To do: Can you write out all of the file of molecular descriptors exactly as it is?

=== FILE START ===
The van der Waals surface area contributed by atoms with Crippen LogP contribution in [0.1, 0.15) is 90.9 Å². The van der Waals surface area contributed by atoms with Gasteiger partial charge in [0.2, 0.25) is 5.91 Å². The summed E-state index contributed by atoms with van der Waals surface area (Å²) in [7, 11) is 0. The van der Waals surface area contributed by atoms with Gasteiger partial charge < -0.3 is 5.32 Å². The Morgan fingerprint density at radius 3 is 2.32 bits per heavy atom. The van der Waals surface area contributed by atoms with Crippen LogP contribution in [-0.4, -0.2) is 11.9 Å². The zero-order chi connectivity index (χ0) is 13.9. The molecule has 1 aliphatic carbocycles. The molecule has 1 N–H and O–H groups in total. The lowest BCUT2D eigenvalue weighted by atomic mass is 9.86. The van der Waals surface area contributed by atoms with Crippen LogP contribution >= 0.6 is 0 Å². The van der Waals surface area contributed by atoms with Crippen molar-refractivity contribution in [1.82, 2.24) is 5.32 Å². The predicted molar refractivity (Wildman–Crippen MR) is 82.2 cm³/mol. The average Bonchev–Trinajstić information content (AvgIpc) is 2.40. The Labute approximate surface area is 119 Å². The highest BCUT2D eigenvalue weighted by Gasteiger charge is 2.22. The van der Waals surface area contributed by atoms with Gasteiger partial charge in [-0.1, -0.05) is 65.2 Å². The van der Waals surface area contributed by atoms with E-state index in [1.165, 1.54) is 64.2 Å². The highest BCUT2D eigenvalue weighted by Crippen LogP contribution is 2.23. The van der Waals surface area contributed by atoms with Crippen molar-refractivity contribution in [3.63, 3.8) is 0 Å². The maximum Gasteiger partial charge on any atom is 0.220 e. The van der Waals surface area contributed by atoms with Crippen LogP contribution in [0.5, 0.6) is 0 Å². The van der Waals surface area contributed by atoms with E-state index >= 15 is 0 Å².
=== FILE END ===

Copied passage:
The van der Waals surface area contributed by atoms with Crippen LogP contribution in [0.1, 0.15) is 90.9 Å². The van der Waals surface area contributed by atoms with Gasteiger partial charge in [0.2, 0.25) is 5.91 Å². The summed E-state index contributed by atoms with van der Waals surface area (Å²) in [7, 11) is 0. The van der Waals surface area contributed by atoms with Gasteiger partial charge < -0.3 is 5.32 Å². The Morgan fingerprint density at radius 3 is 2.32 bits per heavy atom. The van der Waals surface area contributed by atoms with Crippen LogP contribution in [-0.4, -0.2) is 11.9 Å². The zero-order chi connectivity index (χ0) is 13.9. The molecule has 1 aliphatic carbocycles. The molecule has 1 N–H and O–H groups in total. The lowest BCUT2D eigenvalue weighted by atomic mass is 9.86. The van der Waals surface area contributed by atoms with Crippen LogP contribution >= 0.6 is 0 Å². The van der Waals surface area contributed by atoms with Crippen molar-refractivity contribution in [1.82, 2.24) is 5.32 Å². The predicted molar refractivity (Wildman–Crippen MR) is 82.2 cm³/mol. The average Bonchev–Trinajstić information content (AvgIpc) is 2.40. The Labute approximate surface area is 119 Å². The highest BCUT2D eigenvalue weighted by Gasteiger charge is 2.22. The van der Waals surface area contributed by atoms with Gasteiger partial charge in [-0.1, -0.05) is 65.2 Å². The van der Waals surface area contributed by atoms with E-state index in [1.165, 1.54) is 64.2 Å². The highest BCUT2D eigenvalue weighted by Crippen LogP contribution is 2.23. The van der Waals surface area contributed by atoms with Crippen molar-refractivity contribution in [3.63, 3.8) is 0 Å². The maximum Gasteiger partial charge on any atom is 0.220 e. The van der Waals surface area contributed by atoms with Crippen LogP contribution in [0.5, 0.6) is 0 Å². The van der Waals surface area contributed by atoms with E-state index >= 15 is 0 Å².